an organ grown in the womb during pregnancy to feed the growing fetus
  • Polycystic Ovary Syndrome
    Polycystic ovary syndrome (PCOS) is a condition that affects a woman's hormone levels. Women with PCOS produce higher-than-normal amounts of male hormones. This hormone imbalance causes them to skip menstrual periods and makes it harder for them to get pregnant.
  • Polyps
    small growths on mucous membrane, often in the lining of the womb (endometrium) or the cervix
  • Pregnancy hormone (hCG)
    see hCG
  • Pregnancy test
    this measures the amount of hCG (pregnancy hormone) in the urine
  • Ultrasound scan (pregnancy)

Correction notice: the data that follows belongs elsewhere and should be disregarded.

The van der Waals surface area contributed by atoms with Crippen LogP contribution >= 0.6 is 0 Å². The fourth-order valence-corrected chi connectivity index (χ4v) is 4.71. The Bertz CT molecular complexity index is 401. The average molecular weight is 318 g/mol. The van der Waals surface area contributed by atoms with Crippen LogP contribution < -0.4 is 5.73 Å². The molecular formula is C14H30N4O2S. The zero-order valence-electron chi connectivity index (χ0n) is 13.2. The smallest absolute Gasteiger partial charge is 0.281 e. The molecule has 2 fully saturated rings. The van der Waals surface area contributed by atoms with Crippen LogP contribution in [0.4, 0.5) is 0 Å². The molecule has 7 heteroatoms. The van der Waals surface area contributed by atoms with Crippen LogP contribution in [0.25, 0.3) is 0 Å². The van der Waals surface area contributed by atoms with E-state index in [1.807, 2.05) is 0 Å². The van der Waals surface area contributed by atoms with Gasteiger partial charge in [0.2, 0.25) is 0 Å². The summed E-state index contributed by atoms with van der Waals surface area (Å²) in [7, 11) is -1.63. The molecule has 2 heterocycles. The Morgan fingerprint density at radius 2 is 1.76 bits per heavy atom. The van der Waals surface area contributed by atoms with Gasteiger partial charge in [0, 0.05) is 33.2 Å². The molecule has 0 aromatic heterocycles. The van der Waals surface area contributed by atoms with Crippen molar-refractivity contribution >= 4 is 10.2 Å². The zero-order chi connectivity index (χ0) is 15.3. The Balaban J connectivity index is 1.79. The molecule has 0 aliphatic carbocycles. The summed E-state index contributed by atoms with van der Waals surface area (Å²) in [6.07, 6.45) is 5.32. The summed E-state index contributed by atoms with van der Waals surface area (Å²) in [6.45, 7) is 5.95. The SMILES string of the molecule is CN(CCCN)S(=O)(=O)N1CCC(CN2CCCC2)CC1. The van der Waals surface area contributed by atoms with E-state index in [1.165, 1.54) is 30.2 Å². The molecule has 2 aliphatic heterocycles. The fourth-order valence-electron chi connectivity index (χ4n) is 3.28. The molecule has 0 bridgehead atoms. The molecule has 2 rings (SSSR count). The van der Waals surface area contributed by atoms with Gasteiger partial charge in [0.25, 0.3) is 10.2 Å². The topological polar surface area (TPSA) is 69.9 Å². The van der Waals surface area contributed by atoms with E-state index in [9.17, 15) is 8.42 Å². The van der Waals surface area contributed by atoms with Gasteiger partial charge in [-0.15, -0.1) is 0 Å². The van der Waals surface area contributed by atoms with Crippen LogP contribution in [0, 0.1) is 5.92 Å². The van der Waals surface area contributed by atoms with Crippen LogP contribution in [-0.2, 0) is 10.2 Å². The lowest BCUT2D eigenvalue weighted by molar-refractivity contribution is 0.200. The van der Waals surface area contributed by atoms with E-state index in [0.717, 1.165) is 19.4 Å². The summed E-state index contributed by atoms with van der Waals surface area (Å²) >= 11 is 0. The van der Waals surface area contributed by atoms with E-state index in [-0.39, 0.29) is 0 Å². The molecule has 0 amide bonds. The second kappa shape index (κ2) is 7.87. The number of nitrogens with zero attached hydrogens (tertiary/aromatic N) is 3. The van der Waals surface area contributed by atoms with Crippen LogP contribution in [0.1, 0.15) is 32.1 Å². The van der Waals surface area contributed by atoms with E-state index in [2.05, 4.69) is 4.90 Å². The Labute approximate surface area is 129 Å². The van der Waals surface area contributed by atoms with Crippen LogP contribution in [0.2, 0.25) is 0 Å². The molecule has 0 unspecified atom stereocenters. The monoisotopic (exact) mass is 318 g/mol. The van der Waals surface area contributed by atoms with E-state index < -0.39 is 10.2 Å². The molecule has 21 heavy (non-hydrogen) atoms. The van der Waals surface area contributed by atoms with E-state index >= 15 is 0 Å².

a scan that uses sound waves to check the health of a baby in the womb and detect any abnormalities
  • Premature labour
    going into labour before 37 weeks of pregnancy
  • Progesterone
    produced in the ovaries, this hormone helps the body to prepare for conception and pregnancy, as well as regulating periods
  • Prolactin
    produced by the pituitary gland, this hormone enables milk production as well as other functions including playing an essential role in the metabolism and regulating the immune system. Very high levels can decrease the production of oestrogen and affect the menstrual cycle
  • Quarantined
    separated and isolated for a while to check for disease
  • Radiotherapy
    a treatment using high energy radiation, often used in cancer therapy
  • Recurrent implantation failure
    see implantation failure
  • Scrotum
    a small sac of skin and muscle that contains the testicles
  • Self-insemination
    to inject semen into the vagina in order to achieve a pregnancy